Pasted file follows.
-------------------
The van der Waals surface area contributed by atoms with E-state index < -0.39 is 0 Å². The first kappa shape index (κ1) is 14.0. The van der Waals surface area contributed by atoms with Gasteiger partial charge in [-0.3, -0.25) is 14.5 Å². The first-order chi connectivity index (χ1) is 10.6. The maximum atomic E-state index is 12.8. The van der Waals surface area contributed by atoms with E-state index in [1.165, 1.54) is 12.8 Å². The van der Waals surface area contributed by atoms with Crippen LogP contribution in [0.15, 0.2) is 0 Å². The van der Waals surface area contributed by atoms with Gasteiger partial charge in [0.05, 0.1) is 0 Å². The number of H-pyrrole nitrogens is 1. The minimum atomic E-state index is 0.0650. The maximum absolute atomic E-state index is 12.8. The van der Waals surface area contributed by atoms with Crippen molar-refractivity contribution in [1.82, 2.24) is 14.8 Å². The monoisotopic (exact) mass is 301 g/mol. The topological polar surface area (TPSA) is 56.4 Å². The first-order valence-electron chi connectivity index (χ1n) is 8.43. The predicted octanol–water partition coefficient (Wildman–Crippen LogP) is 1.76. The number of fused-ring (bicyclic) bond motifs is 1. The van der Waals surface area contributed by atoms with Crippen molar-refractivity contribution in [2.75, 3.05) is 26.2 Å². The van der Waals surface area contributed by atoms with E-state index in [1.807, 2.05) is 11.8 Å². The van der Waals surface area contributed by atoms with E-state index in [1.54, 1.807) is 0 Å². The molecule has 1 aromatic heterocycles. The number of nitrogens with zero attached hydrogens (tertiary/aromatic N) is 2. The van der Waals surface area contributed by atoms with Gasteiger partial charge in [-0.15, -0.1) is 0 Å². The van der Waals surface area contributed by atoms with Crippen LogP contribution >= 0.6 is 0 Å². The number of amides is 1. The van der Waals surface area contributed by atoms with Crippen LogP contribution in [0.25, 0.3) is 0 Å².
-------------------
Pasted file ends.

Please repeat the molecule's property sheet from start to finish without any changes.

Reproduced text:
The van der Waals surface area contributed by atoms with E-state index < -0.39 is 0 Å². The first kappa shape index (κ1) is 14.0. The van der Waals surface area contributed by atoms with Gasteiger partial charge in [-0.3, -0.25) is 14.5 Å². The first-order chi connectivity index (χ1) is 10.6. The maximum atomic E-state index is 12.8. The van der Waals surface area contributed by atoms with E-state index in [1.165, 1.54) is 12.8 Å². The van der Waals surface area contributed by atoms with Crippen LogP contribution in [0.15, 0.2) is 0 Å². The van der Waals surface area contributed by atoms with Gasteiger partial charge in [0.05, 0.1) is 0 Å². The number of H-pyrrole nitrogens is 1. The minimum atomic E-state index is 0.0650. The maximum absolute atomic E-state index is 12.8. The van der Waals surface area contributed by atoms with Crippen molar-refractivity contribution in [1.82, 2.24) is 14.8 Å². The monoisotopic (exact) mass is 301 g/mol. The topological polar surface area (TPSA) is 56.4 Å². The first-order valence-electron chi connectivity index (χ1n) is 8.43. The predicted octanol–water partition coefficient (Wildman–Crippen LogP) is 1.76. The number of fused-ring (bicyclic) bond motifs is 1. The van der Waals surface area contributed by atoms with Crippen molar-refractivity contribution in [2.75, 3.05) is 26.2 Å². The van der Waals surface area contributed by atoms with E-state index in [1.807, 2.05) is 11.8 Å². The van der Waals surface area contributed by atoms with E-state index in [1.54, 1.807) is 0 Å². The molecule has 1 aromatic heterocycles. The number of nitrogens with zero attached hydrogens (tertiary/aromatic N) is 2. The van der Waals surface area contributed by atoms with Gasteiger partial charge in [-0.15, -0.1) is 0 Å². The van der Waals surface area contributed by atoms with Crippen LogP contribution >= 0.6 is 0 Å². The number of amides is 1. The van der Waals surface area contributed by atoms with Crippen LogP contribution in [0.25, 0.3) is 0 Å².